Before the onslaught of celebrity designers in the Aughts, there was the Seventies phenomenon of socialites-turned-designers. “Suddenly,” wrote WWD on August 12, 1976, “the social Ladies are moving in on SA and fashion. Diane von Furstenberg and Mary McFadden have established secure niches. Recent newcomers are Gloria Vanderbilt, Charlotte Ford and Susan Shiva. C.Z. Guest is designing gardening wear.” The paper surveyed retailers and designers — “what do [they] think of the competition?” — as well as fellow socials on their thoughts.

This story first appeared in the December 27, 2010 issue of WWD. Subscribe Today.

Fred Hayman of Giorgio Beverly Hills: “Wearing a Charlotte Ford means nothing. Driving a Ford means something. Because someone has a name, I don’t think that qualifies them to be called a designer. I just don’t think that this influx of social names into the fashion business is a plus. People who are really fashionable don’t buy labels.”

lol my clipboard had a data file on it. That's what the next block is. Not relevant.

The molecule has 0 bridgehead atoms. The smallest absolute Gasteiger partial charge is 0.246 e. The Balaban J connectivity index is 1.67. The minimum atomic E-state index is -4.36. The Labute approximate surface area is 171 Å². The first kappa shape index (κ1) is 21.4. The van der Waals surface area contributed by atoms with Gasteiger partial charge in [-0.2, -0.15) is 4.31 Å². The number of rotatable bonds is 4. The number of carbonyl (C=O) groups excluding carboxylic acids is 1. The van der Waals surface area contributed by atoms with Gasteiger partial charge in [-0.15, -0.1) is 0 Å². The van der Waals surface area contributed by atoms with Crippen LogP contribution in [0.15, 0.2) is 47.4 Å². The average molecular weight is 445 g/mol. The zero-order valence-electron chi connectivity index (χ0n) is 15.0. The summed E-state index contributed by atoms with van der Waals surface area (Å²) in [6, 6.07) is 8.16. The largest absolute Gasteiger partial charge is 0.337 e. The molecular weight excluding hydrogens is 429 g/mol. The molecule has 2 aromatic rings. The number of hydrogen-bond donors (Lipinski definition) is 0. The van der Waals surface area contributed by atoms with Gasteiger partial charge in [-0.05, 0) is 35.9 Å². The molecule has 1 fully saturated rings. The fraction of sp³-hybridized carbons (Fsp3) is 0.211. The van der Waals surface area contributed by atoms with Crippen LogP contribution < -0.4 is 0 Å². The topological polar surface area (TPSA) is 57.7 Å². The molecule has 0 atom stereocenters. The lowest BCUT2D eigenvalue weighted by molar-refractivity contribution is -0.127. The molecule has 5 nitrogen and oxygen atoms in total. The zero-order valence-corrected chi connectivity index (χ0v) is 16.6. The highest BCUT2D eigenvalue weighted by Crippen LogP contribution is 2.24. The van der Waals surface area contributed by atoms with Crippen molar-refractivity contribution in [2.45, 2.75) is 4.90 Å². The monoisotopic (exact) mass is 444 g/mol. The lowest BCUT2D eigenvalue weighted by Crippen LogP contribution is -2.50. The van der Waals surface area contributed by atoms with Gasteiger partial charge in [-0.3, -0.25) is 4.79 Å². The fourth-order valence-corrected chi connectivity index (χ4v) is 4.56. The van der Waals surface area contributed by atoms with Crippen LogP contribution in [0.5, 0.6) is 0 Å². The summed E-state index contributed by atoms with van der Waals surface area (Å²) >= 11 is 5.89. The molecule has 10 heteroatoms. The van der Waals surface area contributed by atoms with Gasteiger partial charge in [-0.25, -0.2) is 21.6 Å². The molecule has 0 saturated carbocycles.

Calvin Klein: “I don’t think the social designers would detract from the rest of us at all. It just adds more business.”

Pat Buckley: “I don’t have the talent for that type of undertaking. As for some of the babes in the woods who are designing clothes and doing interiors, some should crawl right back in the woodwork.”

Rudi Gernreich:
“I think it’s wrong of [the] industry to blow these social designers’ names out of proportion. We work very hard to do something good, then some social name comes along and the industry drops everything to promote them.”

Betsy Bloomingdale: “I am apt to wear both designer and non-designer clothes. I don’t buy labels, I buy fashion.”